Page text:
by Amanda Jane Snyder
One of the very first things I learned in fitness and then in my studies as a Certified Personal Trainer was tibial translation; or knees should not go past the toes in a squat or lunge.
What we learned in these certifiactions was that knees going past our toes can result in knee pain and potential knee injury in the future.
Today, as a Strength and Conditioning Specialist, Corrective Exercise Specialist, and Performance Enhancement Specialist, I have a very different opinion and would even argue that our knees SHOULD go past our toes.
Sooo... what's the answer? Should our knees go past our toes or not? And are we at risk of injury if we consistently do one of the other?
The thing about health, fitness, and nutrition is there is continuous research and different schools of thought constantly challenging current ideas and what we may think to be fact.
If you get anything out of this blog post, I recommend never latching on to ONE identity or ONE school of thought or ONE idea as fact or as the ONLY solution or the only RIGHT way. We never want to fall into the trap that there is only one way. We should constantly be researching, learning, and challenging our ideas, especially in an industry where science can sometimes show conflicting results. What might work for one person might not work for you and vice versa.
Okay, back to knees over toes in a sqaut.
If you go to a traditional box gym or studio gym, a common correction you'll hear from a trainer is,
"Don't let your knees go over your toes."
But this concept is much more complex, and with our knees only remaining perpendicular to the ground, we might actually be doing more harm than good to our hips and lumbar spine.
If we don't allow our knees to go past our toes, we put unnecessary pressure on our hips by forcing them to go further back than they should. This puts excess load on our hips and more strain on our lower back (as if we need causes for lower back pain)!!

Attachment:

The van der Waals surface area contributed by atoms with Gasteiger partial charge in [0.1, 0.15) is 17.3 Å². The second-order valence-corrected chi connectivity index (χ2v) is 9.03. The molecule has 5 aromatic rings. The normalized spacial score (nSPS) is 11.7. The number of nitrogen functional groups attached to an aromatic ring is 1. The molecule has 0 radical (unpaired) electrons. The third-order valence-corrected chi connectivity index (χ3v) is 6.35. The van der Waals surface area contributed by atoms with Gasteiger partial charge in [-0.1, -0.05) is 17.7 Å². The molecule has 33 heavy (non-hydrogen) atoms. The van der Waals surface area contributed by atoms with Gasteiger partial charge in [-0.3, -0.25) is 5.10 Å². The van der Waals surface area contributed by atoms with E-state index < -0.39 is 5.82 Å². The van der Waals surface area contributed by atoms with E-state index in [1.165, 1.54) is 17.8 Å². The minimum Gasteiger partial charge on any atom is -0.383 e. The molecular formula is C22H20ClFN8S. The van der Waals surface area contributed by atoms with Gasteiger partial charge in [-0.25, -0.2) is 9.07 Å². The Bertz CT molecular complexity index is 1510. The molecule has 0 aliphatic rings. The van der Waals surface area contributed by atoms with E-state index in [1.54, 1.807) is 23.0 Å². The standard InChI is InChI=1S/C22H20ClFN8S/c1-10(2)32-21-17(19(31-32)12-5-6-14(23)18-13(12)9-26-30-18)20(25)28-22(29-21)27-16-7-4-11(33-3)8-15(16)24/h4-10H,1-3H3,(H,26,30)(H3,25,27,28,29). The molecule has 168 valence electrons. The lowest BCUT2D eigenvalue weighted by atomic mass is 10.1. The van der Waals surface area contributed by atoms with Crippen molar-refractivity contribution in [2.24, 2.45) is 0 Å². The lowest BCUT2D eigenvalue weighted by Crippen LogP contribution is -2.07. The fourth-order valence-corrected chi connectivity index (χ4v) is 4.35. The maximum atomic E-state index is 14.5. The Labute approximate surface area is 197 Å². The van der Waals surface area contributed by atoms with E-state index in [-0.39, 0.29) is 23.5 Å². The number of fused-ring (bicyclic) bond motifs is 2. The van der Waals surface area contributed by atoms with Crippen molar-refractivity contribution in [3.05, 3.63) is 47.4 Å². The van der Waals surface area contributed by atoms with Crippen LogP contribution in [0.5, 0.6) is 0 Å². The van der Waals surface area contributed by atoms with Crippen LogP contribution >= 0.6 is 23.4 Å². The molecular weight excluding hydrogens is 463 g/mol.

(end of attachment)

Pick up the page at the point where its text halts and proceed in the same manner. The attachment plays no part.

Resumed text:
You might even find that when you prevent your knees from going past your toes:
1. you may feel as though you are going to fall back
2. you can't get as low in your squat
3. you achieve a butt wink (rounding) when you do go low.
Again, all of this leads to unnecessary strain on your hips and low back which can put you at risk of chronic injury!
So what exactly is it that CPTs are learning when they say "don't let knees go past your toes?"
The message that may be lost in translation is that we don't want our knees to go so past our toes so much so that our heels start to come up in our squat as seen below.
If your heels are coming up, we may have a different problem which includes lack of ankle, foot, hamstring, and groin mobility and flexibility, something entirely different altogether.
SO, aim for a little something in between and REMEMBER to stay inquisitive and keep your mind open to new research and schools of thought and most importantly, do your research on your trainer! Are they continuining their education and staying up to date on current research? Ask them what their most recent continuing education course was and see what they have to say. Most good trainers are EXCITED to talk about what they're learning, and would be happy to share with you.
Amanda Jane Snyder is a Certified Strength and Conditioning Specialist, Corrective Exercise Specialist, Certified Personal Trainer, and Mindset Coach living in Brooklyn, NY. She has been vegan for 4 years. She specializes in Strength and Conditioning for Actors, Singers and Dancers.
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